I'll play the baseball geek and ask the question, is there anything sexier than baseball? Think about it. Sex and love. Balls and bats. The foreplay of a full count and the ecstasy of hitting the sweet spot. First, second, third, and home runs. Pitchers and catchers. The fresh cut grass, the ritual, the order, and the chaos. Makes sense to me. Truth be told and digging a little underneath the surface, Bull Durham does get all fancy thinking with its portrayal of Costner as the father figure, Sarandon as the mother figure, and Robbins as the son who is educated by both. The fact that Sarandon's character sleeps with the "son" does give the film a decided Oedipal twist and adds to the overall complexion of the film. With that said, it's a complexity that writer/director Ron Shelton does not get bogged down with. There are weighty issues of the heart and of loyalty shown here, but it all just feels so light, so effortless. In fact, if I were to compile a list of perfect screenplays, I would have to include Bull Durham right at the top. A former minor league ball player himself, Shelton set out to make a sports movie that felt real. To that end, if Bull Durham is anything, it's a real sports movie. Shelton's dialogue feels right and true. He manages the seemingly impossible task of writing words that are foul and off color while still being elegant and sly. From the wittiest zinger to the most heartfelt speech, I believed every word spoken. As a director, Shelton does an excellent job of not getting in the way of his words or of the performances. He has a nice way with the camera, which has since grown to considerable skill and he is helped greatly by the cinematography of Bobby Byrne (Sixteen Candles). There is an economy to his direction that I admire and works quite well. After all, this is hardly the kind of movie one looks to for directorial pyrotechnics. He shows what he needs to; nothing more and nothing less.
As anyone who enjoys romantic comedies knows, the key to being a good one is that the relationships are usually in the form of a triangle, so lets talk about one side of the three headed beast. Much has been written of Kevin Costner the past few years, very little of it being good. Certainly, he has not approached the level of stardom that he enjoyed in the late '80s and early '90s, yet, here in Bull Durham, everything that is good about him as an actor is on ample display. There is a strength, an intelligence, a weariness, and an inherent sexiness about him that is almost impossible to deny. If he does anything well, Costner shows Davis' love of the game and the frustration that he feels because of the great talent Robbins' LaLoosh possesses. It is a talent that combined with his love for the sport that could have taken Crash to the top, but instead he must be content to help this man-child develop, living vicariously through the other's achievement. With every move in this movie, Costner gives the kind of performance that Burt Lancaster used to deliver in his romantic roles. There is a zip and zing to his delivery, yet he never comes across as coy. His work as Crash Davis is honest, hard working, and believable. In addition to his acting, Costner also conveys the athleticism needed to make Crash work. There are flashier performances in Bull Durham, but none more solid and rooted in life than Costner's. I don't think he has been better before or since.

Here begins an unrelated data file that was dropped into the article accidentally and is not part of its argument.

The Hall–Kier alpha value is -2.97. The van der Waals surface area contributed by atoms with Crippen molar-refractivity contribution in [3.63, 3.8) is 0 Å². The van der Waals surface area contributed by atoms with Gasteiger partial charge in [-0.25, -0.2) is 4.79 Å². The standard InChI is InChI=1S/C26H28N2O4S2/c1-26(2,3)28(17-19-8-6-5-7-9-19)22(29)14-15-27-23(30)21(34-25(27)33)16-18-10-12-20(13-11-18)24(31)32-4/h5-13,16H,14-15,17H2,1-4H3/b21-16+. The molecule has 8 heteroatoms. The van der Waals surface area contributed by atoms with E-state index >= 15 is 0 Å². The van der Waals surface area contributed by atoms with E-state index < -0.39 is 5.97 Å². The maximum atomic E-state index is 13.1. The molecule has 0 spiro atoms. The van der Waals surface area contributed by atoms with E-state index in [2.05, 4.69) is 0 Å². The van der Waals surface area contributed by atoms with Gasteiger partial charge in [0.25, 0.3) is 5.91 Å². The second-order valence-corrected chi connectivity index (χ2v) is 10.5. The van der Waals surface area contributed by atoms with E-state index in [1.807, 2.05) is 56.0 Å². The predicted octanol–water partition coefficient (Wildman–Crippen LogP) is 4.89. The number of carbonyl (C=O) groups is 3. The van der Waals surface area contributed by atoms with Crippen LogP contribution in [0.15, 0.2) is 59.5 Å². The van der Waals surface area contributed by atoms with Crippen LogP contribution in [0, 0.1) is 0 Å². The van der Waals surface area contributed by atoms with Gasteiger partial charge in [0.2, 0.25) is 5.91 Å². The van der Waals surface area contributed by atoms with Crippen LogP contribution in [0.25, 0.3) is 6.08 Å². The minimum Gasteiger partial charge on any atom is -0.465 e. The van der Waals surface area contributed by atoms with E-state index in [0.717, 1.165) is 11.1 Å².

Susan Sarandon turns up the heat in a major way as Annie Savoy. Like Costner, she manages to be intelligent, innocent, honest, and sexy as hell. Her reasons why she does what she does each season may be shallow, but her motivation—the game of baseball—is as real as they come. At least it is to me. If Costner is fairly straightforward in what he does as Davis, Sarandon has a more difficult challenge. She somehow manages to juggle the roles of mother hen, unofficial sex mascot, and confused woman. We all have to live the life we give ourselves and Annie has an eye for talent and a sure fire way to stay away from commitment. It's why the romance that develops her and Davis is so full of charm and fear. Together they are taking a major step that will define them as people and as a pair both Sarandon and Costner dance this tango with subtle honesty.
The third side of this triangle is Tim Robbins as the wildly talented and just plain crazy Ebby "Nuke" LaLoosh. If Crash Davis has the respect for the game but not the talent, LaLoosh has all the talent in the world but not a clue as to what it means. His performance combines all that LaLoosh can be—obnoxious, naïve, sweet, and irresponsible. It's hard to be a jerk in a movie yet still be likable. In Bull Durham, Robbins pulls off this feat. Going into the film we all know Nuke and Annie are going to come together just long enough for Crash and Annie to dance their dance. It is a credit to all involved that even though we are aware of what the plot is going to dictate the movie still ends up being so fresh and so real.